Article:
The Internationalization of Libya’s Post-2011 Conflicts From Proxies to Boots on the Ground

By Frederic Wehrey

For almost a decade, Libya has been riven by increasingly internationalized conflicts, stemming from local and regional fissures during the 2011 anti-Qadhafi revolution and the NATO-led intervention.

In the wake of that conflict, foreign missteps and the failures of Libyan elites to produce political unity and workable institutions opened the field for an escalating proxy war.


The Emirates’ assistance in particular was pivotal.

On the counterterrorism front, several pro-GNA Tripoli armed groups used their efforts against the Islamic State as a means to curry favor with foreign powers. Among the most powerful of these was the Special Deterrence Force, which broke up Islamic State cells in the capital and housed Islamic State militants in its sprawling prison at Tripoli’s Matiga airport.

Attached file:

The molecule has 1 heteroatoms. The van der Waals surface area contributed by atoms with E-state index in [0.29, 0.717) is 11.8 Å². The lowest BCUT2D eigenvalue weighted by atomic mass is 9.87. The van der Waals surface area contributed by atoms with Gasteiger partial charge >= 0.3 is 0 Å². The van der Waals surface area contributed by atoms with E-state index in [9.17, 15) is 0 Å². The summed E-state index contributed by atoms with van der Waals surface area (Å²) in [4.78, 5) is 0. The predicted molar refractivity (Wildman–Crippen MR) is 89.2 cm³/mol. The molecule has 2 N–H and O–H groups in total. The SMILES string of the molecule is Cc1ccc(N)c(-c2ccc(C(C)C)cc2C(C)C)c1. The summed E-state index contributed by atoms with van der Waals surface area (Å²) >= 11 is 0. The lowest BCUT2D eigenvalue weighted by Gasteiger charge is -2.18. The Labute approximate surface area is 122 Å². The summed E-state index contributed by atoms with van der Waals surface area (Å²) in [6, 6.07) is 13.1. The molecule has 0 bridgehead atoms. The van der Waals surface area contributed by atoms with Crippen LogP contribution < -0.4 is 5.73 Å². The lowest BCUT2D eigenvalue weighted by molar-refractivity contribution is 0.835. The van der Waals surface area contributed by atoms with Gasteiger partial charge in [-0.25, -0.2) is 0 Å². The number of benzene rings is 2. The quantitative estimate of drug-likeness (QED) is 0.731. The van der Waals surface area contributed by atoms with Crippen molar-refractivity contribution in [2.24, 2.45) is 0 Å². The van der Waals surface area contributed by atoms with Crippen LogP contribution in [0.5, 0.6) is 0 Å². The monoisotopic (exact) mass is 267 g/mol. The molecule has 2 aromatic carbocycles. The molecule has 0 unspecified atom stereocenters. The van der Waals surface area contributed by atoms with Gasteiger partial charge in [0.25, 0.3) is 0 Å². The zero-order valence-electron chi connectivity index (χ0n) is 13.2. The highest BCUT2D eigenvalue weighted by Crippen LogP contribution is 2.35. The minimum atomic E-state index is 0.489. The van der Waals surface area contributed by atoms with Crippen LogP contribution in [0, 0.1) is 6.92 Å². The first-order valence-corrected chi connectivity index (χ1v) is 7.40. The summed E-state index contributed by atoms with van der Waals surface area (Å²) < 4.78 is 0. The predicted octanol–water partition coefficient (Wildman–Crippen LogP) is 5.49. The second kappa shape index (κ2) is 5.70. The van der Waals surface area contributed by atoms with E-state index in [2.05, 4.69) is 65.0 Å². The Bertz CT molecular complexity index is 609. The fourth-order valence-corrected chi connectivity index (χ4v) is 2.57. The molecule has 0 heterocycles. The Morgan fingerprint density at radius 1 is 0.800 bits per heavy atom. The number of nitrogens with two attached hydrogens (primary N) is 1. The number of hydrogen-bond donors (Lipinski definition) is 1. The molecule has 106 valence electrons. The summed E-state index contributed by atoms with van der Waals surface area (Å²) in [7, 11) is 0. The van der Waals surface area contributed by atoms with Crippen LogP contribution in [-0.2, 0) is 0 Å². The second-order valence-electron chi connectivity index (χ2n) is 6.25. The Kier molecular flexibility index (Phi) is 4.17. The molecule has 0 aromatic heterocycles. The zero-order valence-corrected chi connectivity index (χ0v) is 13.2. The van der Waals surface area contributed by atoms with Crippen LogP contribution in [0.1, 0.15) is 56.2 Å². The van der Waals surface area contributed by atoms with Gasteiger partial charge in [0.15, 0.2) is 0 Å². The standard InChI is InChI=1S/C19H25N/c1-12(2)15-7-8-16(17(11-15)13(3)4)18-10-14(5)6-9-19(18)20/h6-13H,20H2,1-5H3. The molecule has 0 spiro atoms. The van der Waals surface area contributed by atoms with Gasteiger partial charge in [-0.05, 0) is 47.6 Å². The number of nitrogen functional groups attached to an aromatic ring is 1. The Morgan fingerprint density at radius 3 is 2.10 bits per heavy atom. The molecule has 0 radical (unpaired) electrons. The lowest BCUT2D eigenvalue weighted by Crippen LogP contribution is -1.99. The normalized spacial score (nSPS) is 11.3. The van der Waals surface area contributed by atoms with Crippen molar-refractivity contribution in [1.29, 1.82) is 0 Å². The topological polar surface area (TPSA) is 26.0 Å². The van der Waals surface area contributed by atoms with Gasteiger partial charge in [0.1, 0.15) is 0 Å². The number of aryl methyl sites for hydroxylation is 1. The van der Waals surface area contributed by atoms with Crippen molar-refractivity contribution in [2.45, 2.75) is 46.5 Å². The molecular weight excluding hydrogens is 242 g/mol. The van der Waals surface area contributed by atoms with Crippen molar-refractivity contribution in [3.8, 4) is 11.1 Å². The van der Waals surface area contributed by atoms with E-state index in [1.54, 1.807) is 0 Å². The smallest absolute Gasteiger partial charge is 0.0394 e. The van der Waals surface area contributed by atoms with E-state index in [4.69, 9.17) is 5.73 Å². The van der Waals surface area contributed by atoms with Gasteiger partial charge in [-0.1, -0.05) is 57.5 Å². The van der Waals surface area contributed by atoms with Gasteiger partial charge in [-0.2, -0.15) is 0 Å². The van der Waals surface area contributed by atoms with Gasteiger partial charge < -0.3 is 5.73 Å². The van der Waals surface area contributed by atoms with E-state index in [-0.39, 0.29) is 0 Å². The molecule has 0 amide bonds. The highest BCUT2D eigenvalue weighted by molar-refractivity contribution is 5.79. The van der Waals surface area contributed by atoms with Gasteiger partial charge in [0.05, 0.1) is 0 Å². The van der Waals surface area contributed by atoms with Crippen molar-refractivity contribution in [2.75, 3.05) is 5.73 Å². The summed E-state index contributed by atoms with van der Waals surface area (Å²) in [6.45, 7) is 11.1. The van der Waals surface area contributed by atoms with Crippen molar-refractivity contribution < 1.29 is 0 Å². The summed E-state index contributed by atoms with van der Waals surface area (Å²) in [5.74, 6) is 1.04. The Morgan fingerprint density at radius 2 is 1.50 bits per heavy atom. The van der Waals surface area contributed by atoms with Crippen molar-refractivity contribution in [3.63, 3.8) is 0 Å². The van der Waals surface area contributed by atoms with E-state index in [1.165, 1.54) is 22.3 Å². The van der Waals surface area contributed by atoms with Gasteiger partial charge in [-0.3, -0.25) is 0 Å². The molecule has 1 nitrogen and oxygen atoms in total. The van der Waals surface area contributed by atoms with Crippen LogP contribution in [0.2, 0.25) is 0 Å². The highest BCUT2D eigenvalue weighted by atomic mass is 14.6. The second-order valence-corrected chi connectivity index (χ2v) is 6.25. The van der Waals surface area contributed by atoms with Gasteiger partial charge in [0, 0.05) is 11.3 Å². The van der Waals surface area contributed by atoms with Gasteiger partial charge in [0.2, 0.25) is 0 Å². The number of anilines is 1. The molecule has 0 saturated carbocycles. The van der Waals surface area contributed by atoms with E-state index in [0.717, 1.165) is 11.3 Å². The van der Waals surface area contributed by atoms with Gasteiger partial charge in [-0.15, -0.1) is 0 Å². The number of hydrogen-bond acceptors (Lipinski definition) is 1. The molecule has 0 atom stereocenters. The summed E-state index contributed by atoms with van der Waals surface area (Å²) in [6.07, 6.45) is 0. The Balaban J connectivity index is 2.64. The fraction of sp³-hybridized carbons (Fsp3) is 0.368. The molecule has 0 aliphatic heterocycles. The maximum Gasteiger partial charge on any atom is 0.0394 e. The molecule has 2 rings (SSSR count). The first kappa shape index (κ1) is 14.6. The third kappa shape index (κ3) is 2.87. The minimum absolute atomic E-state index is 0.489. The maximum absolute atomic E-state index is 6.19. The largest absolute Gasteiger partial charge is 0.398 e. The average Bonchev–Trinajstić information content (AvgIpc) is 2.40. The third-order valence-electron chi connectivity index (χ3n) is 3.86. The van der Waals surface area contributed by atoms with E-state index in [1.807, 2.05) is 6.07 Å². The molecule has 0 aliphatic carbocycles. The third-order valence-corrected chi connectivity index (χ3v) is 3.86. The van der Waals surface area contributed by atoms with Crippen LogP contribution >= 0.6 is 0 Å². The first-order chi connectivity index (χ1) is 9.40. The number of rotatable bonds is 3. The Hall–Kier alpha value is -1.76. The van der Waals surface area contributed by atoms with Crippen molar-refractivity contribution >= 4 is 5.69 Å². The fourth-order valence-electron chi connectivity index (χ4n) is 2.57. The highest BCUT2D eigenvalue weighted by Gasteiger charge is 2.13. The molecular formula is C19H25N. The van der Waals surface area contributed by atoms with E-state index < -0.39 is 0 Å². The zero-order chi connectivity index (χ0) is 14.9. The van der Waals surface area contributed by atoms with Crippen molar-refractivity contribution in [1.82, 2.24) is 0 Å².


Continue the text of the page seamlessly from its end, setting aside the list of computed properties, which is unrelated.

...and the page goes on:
The GNA’s arrival in Tripoli coincided with a gradual but significant diminution in the level of Qatari and Turkish support to anti-Haftar forces. But in Haftar’s eastern camp, Emirati, French, and Egyptian support continued, enabling the LAAF’s military gains in Benghazi, which Haftar then converted into political clout to oppose the GNA.

Emirati-provided armored personnel carriers afforded Haftar’s forces mobility and protection as they pushed into Benghazi’s dense urban areas.

By 2017, Emirati close-air support in the form of air-tractor attack aircraft —converted U.S.-manufactured AT-802 crop-dusters—as well as Chinese-made Wing Loong drones, helped Haftar’s forces to defeat remaining militant pockets in seaside Benghazi neighborhoods—an offensive that was marked by widespread human rights abuses.

Aside from its effect on the battlefield, foreign and, particularly, Emirati aid was critical to Haftar’s consolidation of political power, especially through his familial support base. His sons solicited much of the foreign assistance, stirring resentment among senior LAAF officers about Haftar’s nepotism.